Bail is a set of pre-trial guidelines that a defendant must agree to and an amount they must pay to make sure that they are present to stand trial before a judge agrees to release them from jail.

How did they get started?

This system of posting money or property in order to get a temporary release, pending a trial, dates back to 13th century England. The commercial practice of offering bail bonds arose out of a need to balance the playing field among the rich, middle, and lower classes. Previously, wealthy individuals were at an advantage because they could pay bail. Meanwhile, poor people without money to post bail couldn’t leave.

Bondsmen have been around in the United States since the country was founded. The laws about bail bonds have changed over the years. These laws have mostly addressed how to set bail fairly. Now, it’s mostly based on the crime the defendant has been charged with. Bondsmen have changed some practices according to individual state laws, but the basic concept is the same.

How are they different now?

The founder of the modern bail bond system as we know it was Pete McDonough. Pete, and his brother Tom, established the first known bail bond agency in San Francisco in 1898. McDonough was not a completely honest person, which may be why bail bondsmen receive such an unfavorable perception today.

In 1966, Congress enacted the Bail Reform Act of 1966. It expanded the bail rights of federal criminal defendants. Congress repealed the Bail Reform Act of 1966 with the Bail Reform Act of 1984. The new law permits pre-trial detention of individuals based upon their danger to the community, not solely upon the risk of flight. It stipulates that only people who are charged with a violent crime, an offense that may result in life imprisonment or death, drug offenses that may lead to a sentence of more than ten years, repeat felony offenders, or if the defendant poses a serious risk of flight, obstruction of justice, or witness tampering can be denied bail. A judge holds a special hearing to determine whether the defendant fits within these categories. Anyone outside of those parameters can bail out of jail. In cases where the defendant poses a risk to their communities, a judge must order pretrial detention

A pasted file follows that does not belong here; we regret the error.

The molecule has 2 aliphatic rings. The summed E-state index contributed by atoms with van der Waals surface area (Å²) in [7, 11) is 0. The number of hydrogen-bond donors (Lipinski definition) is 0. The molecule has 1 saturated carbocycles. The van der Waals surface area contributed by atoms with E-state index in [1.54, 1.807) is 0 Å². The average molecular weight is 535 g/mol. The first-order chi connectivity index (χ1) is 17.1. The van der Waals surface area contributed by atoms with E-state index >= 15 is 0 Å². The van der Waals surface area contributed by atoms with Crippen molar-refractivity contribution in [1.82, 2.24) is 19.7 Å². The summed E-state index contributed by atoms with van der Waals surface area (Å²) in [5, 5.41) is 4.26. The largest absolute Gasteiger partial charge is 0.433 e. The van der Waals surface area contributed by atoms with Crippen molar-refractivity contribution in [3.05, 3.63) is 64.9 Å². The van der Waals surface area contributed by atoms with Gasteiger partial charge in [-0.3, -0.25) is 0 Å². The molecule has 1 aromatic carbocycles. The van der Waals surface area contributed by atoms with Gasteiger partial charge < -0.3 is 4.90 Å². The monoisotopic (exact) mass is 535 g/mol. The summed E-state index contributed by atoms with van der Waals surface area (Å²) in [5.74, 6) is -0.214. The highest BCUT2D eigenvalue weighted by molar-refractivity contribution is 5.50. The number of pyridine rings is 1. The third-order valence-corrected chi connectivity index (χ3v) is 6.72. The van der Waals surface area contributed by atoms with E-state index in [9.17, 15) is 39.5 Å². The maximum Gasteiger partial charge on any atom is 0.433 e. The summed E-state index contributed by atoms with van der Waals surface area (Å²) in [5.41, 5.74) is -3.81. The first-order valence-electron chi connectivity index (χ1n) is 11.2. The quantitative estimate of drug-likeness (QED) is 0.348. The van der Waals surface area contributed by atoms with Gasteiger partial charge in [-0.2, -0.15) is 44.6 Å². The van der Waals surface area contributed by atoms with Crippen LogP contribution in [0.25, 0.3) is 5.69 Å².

What can Delta offer defendants?

There are plenty of reasons why you should choose to do business with us, including the fact that we can bail you out of jail anywhere in the country! Delta Bail Bonds will not release any information about you or the person being detained. We also use secure data practices. You can rest assured that your personal information is in good hands. 

We are available 24 hours a day, 365 days a year. You just need to give us a call and we’ll have your forms ready by the time you arrive at our location. We accept Cash, Visa, MasterCard, Discover, and ATM cards. We’re also happy to help you set up a payment plan if needed. If you or a loved one needs to get out of jail fast, Delta Bail Bonds is the team to call.

History of Bail Bonds

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